It’s been another crazy week! We find ourselves leaning into the end of April with a confused state of affairs regarding our local fisheries. While some things have come clearer, others remain quite murky. For those of you who tuned in to last week’s update, forgive that there will be some redundancies herein. For those who didn’t, this will be an overview; the specific fishing reports can be found on that page of our website.
It has been very hard keeping track of our local fisheries for the last couple of weeks. Between the Bureau of Land Management (BLM), National Forest (DNF), and State Parks, and then throw in the Oregon Department of Fish and Wildlife (ODFW), there are many powers that be involved, and so there are many entities creating new and evolving regulations. We’ve done our best to compile a list of what is open, what is closed, where there is access, and where there is not. Before going into what details we do have, we want to impress upon all of you, whether in Central Oregon or elsewhere, that we are still in the midst of a severe flu pandemic. And we need to conduct ourselves accordingly. Even a trip to the river or lake can involve stops for gas, snacks, beer, ice, and food. We need to remind ourselves not to let our guard down. Have wipes or gel, and use them regularly. Keep social distancing in mind all the time. Our movements in the world around us, no matter what, have ripple effects. We all need to remain hyper-vigilant. The way we get back to a sense of normalcy sooner than later is to minimize any risk of exposing ourselves while understanding that we can all be infected, not know it, and put those around us at risk unwittingly. No matter where you go, how long you stay there, or who you encounter, you have a heavy responsibility to conduct every manner of your travel with complete common sense. All of us will be better for it.
Okay, we’ve got that out of the way, let’s talk about places we can fish. As mentioned above, this is an ever-shifting landscape. We do not claim to be an authority in any regard. Please contact the local offices of whoever is in charge if you have questions. We’ve spent hours over the last few days reaching people who manage our area’s fisheries, and even at that, we’re not 100% certain what the score is in some places!
Let’s start with lakes.
This week so the opening day for both Crane Prairie and Wickiup reservoirs. While the official policy of the DNF, who manages the campgrounds and ramps, and the Sheriffs who enforce the rules is that all facilities remain closed, the boat ramps are available for use. We have not heard of gates restricting access at either lake. This could change at any time. The DNF has the authority to close these lakes to public access. But for now, you’re good to go.
Not open yet because of road closures are East, Paulina, Hosmer, Lava Lakes. We anticipate word on these roads by next week and will report what we find out. You can always check with the Oregon Department of Transportation (ODOT) for up-to-the-minute road conditions throughout the state.
Davis is too low for motorboat access, but inflatables and drift boats can get on. Just know that the trout are either spawning or just post-spawn and should be left alone. Odell Creek is closed, and the arm of the lake is low. Bass fishing should pick up soon.
Both Twin Lakes remains a good option. Ramps are open, and they’ve both received injections of fish.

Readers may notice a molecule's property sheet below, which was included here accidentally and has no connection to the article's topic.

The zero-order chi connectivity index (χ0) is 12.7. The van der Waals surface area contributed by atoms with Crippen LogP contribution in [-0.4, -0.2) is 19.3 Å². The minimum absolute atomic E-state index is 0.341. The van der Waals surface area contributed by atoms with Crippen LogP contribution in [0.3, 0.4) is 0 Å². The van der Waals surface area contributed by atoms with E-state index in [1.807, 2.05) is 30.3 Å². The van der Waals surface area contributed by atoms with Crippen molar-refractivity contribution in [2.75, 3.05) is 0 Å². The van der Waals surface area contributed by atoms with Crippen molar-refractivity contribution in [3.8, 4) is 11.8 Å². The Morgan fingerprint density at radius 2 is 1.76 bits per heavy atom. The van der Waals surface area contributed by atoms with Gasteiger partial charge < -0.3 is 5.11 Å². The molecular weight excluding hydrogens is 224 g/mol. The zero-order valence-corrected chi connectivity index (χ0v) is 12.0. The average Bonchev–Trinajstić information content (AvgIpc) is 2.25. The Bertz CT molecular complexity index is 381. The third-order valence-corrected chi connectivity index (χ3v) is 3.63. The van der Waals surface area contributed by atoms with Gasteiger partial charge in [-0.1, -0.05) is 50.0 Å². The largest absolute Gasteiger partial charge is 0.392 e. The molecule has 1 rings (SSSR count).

Ochoco has also received fish, has plenty of water in it, and a wide-open boat ramp.
For the rivers, there have been some changes, while several are the status quo. We have the latest fishing reports for each stream in the Reports Page. Up at the Fall River, access has gotten limited. The Hatchery is still completely closed to all access. The Campground is open for day-use only. The Guard Station parking lot is free. Down at the “Tubes,” it’s a little more complicated. We’ll break down as much as we’ve been able to discern. While the river down there is considered DNF, the road, the parking lots, and the picnic area are all State Park. The entire area is closed. There is a new sign a hundred yards or so before the first parking lot. There have been cones on the road too. You are not allowed to drive passed there but can park and walk in as long as you don’t block the road or upon native flora and fauna! The picnic area adjacent to the second lot is closed, so you can’t fish from that side of the river until downstream of the “Tubes.” Otherwise, the river is open as usual. The “Tubes” and Campground have received injections of fish.
The Crooked River is open for fishing, although running quite high. Always check flows before heading out for the next couple of weeks. It should mellow out by the first week of May. According to the BLM, the campgrounds are open for day use but no overnight camping. As of a week ago, Big Bend CG was chained off, but the others weren’t. Originally, we were told the campgrounds were completely off-limits, but that does not appear to be the case. There are plenty of spots to park along the road. That’s what we’re doing.
The Metolius River is open from Allingham down. All the campgrounds that have gates are closed. The Hatchery parking area is also closed. But there are plenty of areas open and accessible. The trails on both sides of the river are also open.
The Deschutes from Benham Falls to Lake Billy Chinook, while open for fishing, has been experiencing extreme flow changes, some fairly typical, some whacky even by usual Central Oregon Irrigation District standards. Without getting into what might possess people to do what they’re doing, just know that for the time being, that entire stretch of river is jacked up.
The entire Lower Deschutes River is now open for fishing. All boating is prohibited through April 30th as of right now. We are waiting to hear from BLM on this. The Reservation is not issuing any permits for fishing the left side of the river as of now.